To examine the associations of muscle characteristics and adiposity with postoperative complications, length of stay, and mortality in patients with spinal metastases, the authors designed an observational study of 484 cancer patients who received surgical treatment for spinal metastases between 2010 and 2019. Sarcopenia, muscle radiodensity, visceral adiposity, and subcutaneous adiposity were assessed on routinely available 3-month preoperative CT images by using a validated deep learning methodology. The authors used k-means clustering analysis to identify patients with similar body composition characteristics. Regression models were used to examine the associations of sarcopenia, frailty, and clusters with the outcomes of interest.

RESULTS

Of 484 patients enrolled, 303 had evaluable CT data on muscle and adiposity (mean age 62.00 ± 11.91 years; 57.8% male). The authors identified 2 clusters with significantly different body composition characteristics and mortality risks after spine metastases surgery. Patients in cluster 2 (high-risk cluster) had lower muscle mass index (mean ± SD 41.16 ± 7.99 vs 50.13 ± 10.45 cm2/m2), lower subcutaneous fat area (147.62 ± 57.80 vs 289.83 ± 109.31 cm2), lower visceral fat area (82.28 ± 48.96 vs 239.26 ± 98.40 cm2), higher muscle radiodensity (35.67 ± 9.94 vs 31.13 ± 9.07 Hounsfield units [HU]), and significantly higher risk of 1-year mortality (adjusted HR 1.45, 95% CI 1.05–2.01, p = 0.02) than individuals in cluster 1 (low-risk cluster). Decreased muscle mass, muscle radiodensity, and adiposity were not associated with a higher rate of complications after surgery. Prolonged length of stay (> 7 days) was associated with low muscle radiodensity (mean 30.87 vs 35.23 HU, 95% CI 1.98–6.73, p < 0.001).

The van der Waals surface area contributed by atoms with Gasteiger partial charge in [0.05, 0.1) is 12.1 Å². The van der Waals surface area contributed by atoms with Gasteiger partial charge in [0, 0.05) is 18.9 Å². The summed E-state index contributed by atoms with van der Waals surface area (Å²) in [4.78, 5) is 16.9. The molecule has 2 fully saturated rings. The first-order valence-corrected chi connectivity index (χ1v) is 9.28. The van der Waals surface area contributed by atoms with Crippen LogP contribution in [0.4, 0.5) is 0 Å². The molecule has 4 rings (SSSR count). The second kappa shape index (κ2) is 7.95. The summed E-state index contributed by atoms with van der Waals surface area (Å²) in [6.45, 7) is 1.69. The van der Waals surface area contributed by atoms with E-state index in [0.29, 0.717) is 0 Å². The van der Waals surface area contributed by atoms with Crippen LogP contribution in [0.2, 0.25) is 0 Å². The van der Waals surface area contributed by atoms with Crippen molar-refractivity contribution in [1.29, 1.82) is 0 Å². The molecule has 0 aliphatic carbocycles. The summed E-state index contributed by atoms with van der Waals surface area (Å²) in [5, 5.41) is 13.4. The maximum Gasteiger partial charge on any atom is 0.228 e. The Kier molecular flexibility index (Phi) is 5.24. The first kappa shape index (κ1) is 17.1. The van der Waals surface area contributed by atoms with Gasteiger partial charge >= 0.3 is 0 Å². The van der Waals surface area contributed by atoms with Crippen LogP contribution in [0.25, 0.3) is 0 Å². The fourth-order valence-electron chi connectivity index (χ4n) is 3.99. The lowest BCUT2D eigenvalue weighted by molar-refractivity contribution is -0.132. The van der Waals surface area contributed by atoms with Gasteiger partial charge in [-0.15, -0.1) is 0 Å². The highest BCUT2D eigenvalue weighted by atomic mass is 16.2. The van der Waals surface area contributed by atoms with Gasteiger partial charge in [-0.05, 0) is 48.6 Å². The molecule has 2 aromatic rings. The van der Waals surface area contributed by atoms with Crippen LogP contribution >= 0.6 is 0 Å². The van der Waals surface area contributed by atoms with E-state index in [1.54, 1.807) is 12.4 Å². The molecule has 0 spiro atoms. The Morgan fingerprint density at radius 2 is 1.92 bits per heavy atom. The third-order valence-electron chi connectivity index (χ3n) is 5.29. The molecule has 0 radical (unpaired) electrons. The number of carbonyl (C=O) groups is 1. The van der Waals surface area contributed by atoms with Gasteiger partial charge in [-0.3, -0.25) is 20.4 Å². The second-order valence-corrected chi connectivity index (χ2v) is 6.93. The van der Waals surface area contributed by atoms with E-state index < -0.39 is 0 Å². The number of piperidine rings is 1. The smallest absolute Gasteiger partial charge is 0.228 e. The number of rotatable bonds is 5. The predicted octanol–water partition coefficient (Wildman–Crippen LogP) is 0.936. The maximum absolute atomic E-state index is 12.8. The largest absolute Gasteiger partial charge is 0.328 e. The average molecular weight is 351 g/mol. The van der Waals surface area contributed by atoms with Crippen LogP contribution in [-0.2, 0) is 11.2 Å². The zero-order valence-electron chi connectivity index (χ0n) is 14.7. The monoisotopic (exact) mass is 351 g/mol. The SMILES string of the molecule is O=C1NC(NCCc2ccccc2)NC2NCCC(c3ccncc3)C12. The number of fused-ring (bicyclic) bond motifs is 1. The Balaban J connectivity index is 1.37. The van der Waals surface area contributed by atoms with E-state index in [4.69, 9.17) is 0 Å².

CONCLUSIONS

Body composition analysis shows promise for better risk stratification of patients with spinal metastases under consideration for surgery. Those with lower muscle mass and subcutaneous and visceral adiposity are at greater risk for inferior outcomes.

Restricted access

Implication of nutritional status for adverse outcomes after surgery for metastatic spine tumors

Grant H. Rigney, Elie Massaad, Ali Kiapour, Shahaan S. Razak, Julia B. Duvall, Akeive Burrows, Syed I. Khalid, Rafael De La Garza Ramos, Daniel G. Tobert, Theresa Williamson, Ganesh M. Shankar, Andrew J. Schoenfeld, and John H. Shin

OBJECTIVE

Surgery for metastatic spinal tumors can have a substantial impact on patients’ quality of life by alleviating pain, improving function, and correcting spinal instability when indicated. The decision to operate is difficult because many patients with cancer are frail. Studies have highlighted the importance of preoperative nutritional status assessments; however, little is known about which aspects of nutrition accurately inform clinical outcomes. This study investigates the interaction and prognostic importance of various nutritional and frailty measures in patients with spinal metastases.

METHODS

A retrospective analysis of consecutive patients who underwent surgery for spinal metastases between 2014 and 2020 at the Massachusetts General Hospital was performed. Patients were stratified according to the New England Spinal Metastasis Score (NESMS). Frailty was assessed using the metastatic spinal tumor frailty index. Nutrition was assessed using the prognostic nutritional index (PNI), preoperative body mass index, albumin, albumin-to-globulin ratio, and platelet-to-lymphocyte ratio. Outcomes included postoperative survival and complication rates, with focus on wound-related complications.